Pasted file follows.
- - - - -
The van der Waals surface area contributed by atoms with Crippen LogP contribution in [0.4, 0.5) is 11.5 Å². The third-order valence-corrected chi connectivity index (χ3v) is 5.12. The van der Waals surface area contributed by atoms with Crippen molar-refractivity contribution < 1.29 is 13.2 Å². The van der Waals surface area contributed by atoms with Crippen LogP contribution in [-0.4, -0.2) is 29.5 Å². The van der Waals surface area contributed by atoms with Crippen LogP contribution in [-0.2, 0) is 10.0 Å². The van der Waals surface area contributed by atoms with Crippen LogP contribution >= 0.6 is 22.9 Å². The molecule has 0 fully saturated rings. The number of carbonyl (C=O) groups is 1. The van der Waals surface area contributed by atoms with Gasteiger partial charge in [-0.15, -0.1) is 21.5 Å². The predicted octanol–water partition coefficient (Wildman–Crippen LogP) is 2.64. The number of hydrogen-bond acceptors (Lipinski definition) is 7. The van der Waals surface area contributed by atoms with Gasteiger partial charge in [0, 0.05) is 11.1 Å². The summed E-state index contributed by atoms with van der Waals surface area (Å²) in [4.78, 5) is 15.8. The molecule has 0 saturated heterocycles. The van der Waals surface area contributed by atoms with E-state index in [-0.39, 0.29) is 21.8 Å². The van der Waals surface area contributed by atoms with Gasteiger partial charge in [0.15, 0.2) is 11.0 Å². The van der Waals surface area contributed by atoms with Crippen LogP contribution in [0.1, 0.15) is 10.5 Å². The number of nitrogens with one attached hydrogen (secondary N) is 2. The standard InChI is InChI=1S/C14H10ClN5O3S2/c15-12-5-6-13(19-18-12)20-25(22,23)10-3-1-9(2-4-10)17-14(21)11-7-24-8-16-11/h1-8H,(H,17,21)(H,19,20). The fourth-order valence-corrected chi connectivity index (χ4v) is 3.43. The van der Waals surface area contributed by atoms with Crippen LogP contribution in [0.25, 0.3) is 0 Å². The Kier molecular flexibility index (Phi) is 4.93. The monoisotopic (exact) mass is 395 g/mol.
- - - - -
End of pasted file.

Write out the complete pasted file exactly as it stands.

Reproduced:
The van der Waals surface area contributed by atoms with Crippen LogP contribution in [0.4, 0.5) is 11.5 Å². The third-order valence-corrected chi connectivity index (χ3v) is 5.12. The van der Waals surface area contributed by atoms with Crippen molar-refractivity contribution < 1.29 is 13.2 Å². The van der Waals surface area contributed by atoms with Crippen LogP contribution in [-0.4, -0.2) is 29.5 Å². The van der Waals surface area contributed by atoms with Crippen LogP contribution in [-0.2, 0) is 10.0 Å². The van der Waals surface area contributed by atoms with Crippen LogP contribution >= 0.6 is 22.9 Å². The molecule has 0 fully saturated rings. The number of carbonyl (C=O) groups is 1. The van der Waals surface area contributed by atoms with Gasteiger partial charge in [-0.15, -0.1) is 21.5 Å². The predicted octanol–water partition coefficient (Wildman–Crippen LogP) is 2.64. The number of hydrogen-bond acceptors (Lipinski definition) is 7. The van der Waals surface area contributed by atoms with Gasteiger partial charge in [0, 0.05) is 11.1 Å². The summed E-state index contributed by atoms with van der Waals surface area (Å²) in [4.78, 5) is 15.8. The molecule has 0 saturated heterocycles. The van der Waals surface area contributed by atoms with E-state index in [-0.39, 0.29) is 21.8 Å². The van der Waals surface area contributed by atoms with Gasteiger partial charge in [0.15, 0.2) is 11.0 Å². The van der Waals surface area contributed by atoms with Crippen LogP contribution in [0.1, 0.15) is 10.5 Å². The number of nitrogens with one attached hydrogen (secondary N) is 2. The standard InChI is InChI=1S/C14H10ClN5O3S2/c15-12-5-6-13(19-18-12)20-25(22,23)10-3-1-9(2-4-10)17-14(21)11-7-24-8-16-11/h1-8H,(H,17,21)(H,19,20). The fourth-order valence-corrected chi connectivity index (χ4v) is 3.43. The van der Waals surface area contributed by atoms with Crippen LogP contribution in [0.25, 0.3) is 0 Å². The Kier molecular flexibility index (Phi) is 4.93. The monoisotopic (exact) mass is 395 g/mol.